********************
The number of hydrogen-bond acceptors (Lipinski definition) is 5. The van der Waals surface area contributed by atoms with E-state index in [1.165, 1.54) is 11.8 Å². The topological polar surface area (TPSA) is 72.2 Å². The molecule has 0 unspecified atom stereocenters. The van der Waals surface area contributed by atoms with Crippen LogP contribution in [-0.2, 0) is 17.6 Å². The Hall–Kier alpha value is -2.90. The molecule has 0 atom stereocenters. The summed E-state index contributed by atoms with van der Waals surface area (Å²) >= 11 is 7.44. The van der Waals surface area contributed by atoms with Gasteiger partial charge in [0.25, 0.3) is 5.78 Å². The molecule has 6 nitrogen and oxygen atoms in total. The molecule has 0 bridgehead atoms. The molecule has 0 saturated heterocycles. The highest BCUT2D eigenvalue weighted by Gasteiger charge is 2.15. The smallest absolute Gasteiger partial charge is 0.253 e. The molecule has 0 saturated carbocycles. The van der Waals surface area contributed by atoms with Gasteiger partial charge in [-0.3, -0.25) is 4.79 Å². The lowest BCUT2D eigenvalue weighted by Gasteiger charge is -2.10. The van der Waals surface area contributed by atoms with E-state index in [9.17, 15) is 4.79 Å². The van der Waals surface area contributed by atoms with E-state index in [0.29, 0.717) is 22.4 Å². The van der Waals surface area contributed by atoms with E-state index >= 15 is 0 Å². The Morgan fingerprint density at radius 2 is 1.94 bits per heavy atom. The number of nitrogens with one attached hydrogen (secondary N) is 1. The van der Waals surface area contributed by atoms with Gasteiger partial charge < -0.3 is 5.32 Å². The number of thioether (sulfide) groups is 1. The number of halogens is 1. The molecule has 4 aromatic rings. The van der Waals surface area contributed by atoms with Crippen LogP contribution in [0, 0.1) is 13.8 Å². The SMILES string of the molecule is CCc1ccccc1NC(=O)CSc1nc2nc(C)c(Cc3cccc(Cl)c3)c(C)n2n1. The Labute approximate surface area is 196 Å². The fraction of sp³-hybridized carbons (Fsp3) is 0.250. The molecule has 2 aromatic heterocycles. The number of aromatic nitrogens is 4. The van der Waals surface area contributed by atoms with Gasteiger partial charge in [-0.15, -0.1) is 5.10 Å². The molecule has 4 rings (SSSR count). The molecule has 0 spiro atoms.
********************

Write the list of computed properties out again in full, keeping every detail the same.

The number of hydrogen-bond acceptors (Lipinski definition) is 5. The van der Waals surface area contributed by atoms with E-state index in [1.165, 1.54) is 11.8 Å². The topological polar surface area (TPSA) is 72.2 Å². The molecule has 0 unspecified atom stereocenters. The van der Waals surface area contributed by atoms with Crippen LogP contribution in [-0.2, 0) is 17.6 Å². The Hall–Kier alpha value is -2.90. The molecule has 0 atom stereocenters. The summed E-state index contributed by atoms with van der Waals surface area (Å²) >= 11 is 7.44. The van der Waals surface area contributed by atoms with Gasteiger partial charge in [0.25, 0.3) is 5.78 Å². The molecule has 6 nitrogen and oxygen atoms in total. The molecule has 0 bridgehead atoms. The molecule has 0 saturated heterocycles. The highest BCUT2D eigenvalue weighted by Gasteiger charge is 2.15. The smallest absolute Gasteiger partial charge is 0.253 e. The molecule has 0 saturated carbocycles. The van der Waals surface area contributed by atoms with Gasteiger partial charge in [-0.3, -0.25) is 4.79 Å². The lowest BCUT2D eigenvalue weighted by Gasteiger charge is -2.10. The van der Waals surface area contributed by atoms with E-state index in [9.17, 15) is 4.79 Å². The van der Waals surface area contributed by atoms with E-state index in [0.29, 0.717) is 22.4 Å². The van der Waals surface area contributed by atoms with E-state index >= 15 is 0 Å². The Morgan fingerprint density at radius 2 is 1.94 bits per heavy atom. The number of nitrogens with one attached hydrogen (secondary N) is 1. The van der Waals surface area contributed by atoms with Gasteiger partial charge < -0.3 is 5.32 Å². The number of thioether (sulfide) groups is 1. The number of halogens is 1. The molecule has 4 aromatic rings. The van der Waals surface area contributed by atoms with Crippen LogP contribution in [0, 0.1) is 13.8 Å². The SMILES string of the molecule is CCc1ccccc1NC(=O)CSc1nc2nc(C)c(Cc3cccc(Cl)c3)c(C)n2n1. The Labute approximate surface area is 196 Å². The fraction of sp³-hybridized carbons (Fsp3) is 0.250. The molecule has 2 aromatic heterocycles. The number of aromatic nitrogens is 4. The van der Waals surface area contributed by atoms with Gasteiger partial charge in [-0.15, -0.1) is 5.10 Å². The molecule has 4 rings (SSSR count). The molecule has 0 spiro atoms.